By Richard P. Holm MD
The official Boy Scout motto has, since inception, advised us to “be prepared,” to be on the ready for any emergency, having thought out beforehand how to protect ourselves from disaster. In this part of the country, a significant risk for disaster comes from tornados, flooding, fires, and winter blizzards. To “be prepared” is a motto suitable for all living on the prairie, and examples abound.
This spring a rogue storm hit a prairie lake on a late afternoon killing one unfortunate person in a trailer-home huddled in the bathtub trying to avoid injury. That person may have been saved by leaving the trailer home and seeking shelter in a neighbor’s permanent home, or even by finding a low spot or ditch, getting low, and covering the head. Experts advise never staying in a trailer home when tornado-like winds are expected.
Flooding from too fast springtime thaws can cause tremendous damage to communities. Authorities advise us to know how to turn off electricity, gas lines, water sources, and to close off sewer lines, all when flooding is anticipated, in order to avoid injury to individual property and to free up public resources to help others.
Recently a middle of the night home fire engulfed a Sioux Falls residence killing a person by smoke and oxygen deprivation, the fourth death by fire this year in Sioux Falls. That individual may have been saved by having smoke alarms that work, knowing two escape routes from each sleeping room, getting low to find oxygen, and in general being prepared for a fire emergency.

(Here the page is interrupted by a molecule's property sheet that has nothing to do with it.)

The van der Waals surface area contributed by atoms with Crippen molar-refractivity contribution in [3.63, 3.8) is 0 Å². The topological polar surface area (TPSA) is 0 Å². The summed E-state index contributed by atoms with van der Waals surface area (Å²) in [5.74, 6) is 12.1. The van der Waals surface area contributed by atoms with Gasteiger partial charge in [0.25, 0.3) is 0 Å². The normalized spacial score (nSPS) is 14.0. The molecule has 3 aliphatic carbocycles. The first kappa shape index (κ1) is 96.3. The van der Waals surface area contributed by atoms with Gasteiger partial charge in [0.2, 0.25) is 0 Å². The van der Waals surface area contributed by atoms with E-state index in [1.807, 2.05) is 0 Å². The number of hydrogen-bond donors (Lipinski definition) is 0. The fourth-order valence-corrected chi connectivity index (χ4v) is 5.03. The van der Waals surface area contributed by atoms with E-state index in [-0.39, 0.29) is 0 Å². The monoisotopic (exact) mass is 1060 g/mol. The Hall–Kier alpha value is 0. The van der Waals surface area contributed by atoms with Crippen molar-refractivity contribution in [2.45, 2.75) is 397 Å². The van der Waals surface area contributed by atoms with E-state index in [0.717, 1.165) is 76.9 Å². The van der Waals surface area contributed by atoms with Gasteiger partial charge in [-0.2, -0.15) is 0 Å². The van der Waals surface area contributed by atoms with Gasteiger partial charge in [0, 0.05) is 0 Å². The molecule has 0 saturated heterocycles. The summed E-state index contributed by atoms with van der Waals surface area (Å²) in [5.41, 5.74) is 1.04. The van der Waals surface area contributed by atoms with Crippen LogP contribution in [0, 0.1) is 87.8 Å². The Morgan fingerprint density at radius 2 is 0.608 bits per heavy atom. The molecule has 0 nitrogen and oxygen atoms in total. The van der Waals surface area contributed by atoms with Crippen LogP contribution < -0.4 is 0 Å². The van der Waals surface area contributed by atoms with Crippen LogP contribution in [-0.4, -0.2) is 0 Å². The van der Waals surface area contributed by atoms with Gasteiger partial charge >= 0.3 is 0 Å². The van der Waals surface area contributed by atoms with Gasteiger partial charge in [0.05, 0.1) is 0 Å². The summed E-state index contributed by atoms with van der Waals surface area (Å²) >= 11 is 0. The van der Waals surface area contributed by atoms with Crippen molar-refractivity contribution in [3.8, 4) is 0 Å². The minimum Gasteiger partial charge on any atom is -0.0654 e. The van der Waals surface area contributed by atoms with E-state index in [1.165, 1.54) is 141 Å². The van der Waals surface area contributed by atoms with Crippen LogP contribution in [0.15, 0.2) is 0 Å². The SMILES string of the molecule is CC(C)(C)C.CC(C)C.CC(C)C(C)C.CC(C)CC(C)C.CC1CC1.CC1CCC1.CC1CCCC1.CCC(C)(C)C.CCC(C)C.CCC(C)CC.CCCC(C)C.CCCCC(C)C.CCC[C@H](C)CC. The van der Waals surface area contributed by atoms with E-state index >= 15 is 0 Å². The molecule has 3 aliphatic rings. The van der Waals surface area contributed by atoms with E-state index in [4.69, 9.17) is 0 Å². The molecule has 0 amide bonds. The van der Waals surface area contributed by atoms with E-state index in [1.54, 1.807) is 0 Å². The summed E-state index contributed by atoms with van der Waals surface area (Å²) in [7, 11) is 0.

Last winter a sudden blizzard caught a person in a vehicle and the individual died trying to walk to a nearby farmstead. Had that person kept at least a half a tank of gas, a cell phone, and a sleeping bag in the vehicle, while staying put; a life may have been saved. In prairie vehicles, a blizzard kit is essential. And each family should have blizzard or disaster gear stored away in their home including three gallons of clean water per person, enough food for three days, a crank radio, flashlights, candles, and first aid.
No one else can make your personal family disaster plan for you. Hindsight is always 20-20, but having the foresight to be prepared could save your life.
Dr. Rick Holm wrote this Prairie Doc Perspective for “On Call®,” a weekly program where medical professionals discuss health concerns for the general public. “On Call®” is produced by the Healing Words Foundation in association with the South Dakota State University Journalism Department. “On Call®” airs Thursdays on South Dakota Public Broadcasting-Television at 7 p.m. Central, 6 p.m. Mountain. Visit us at OnCallTelevision.com.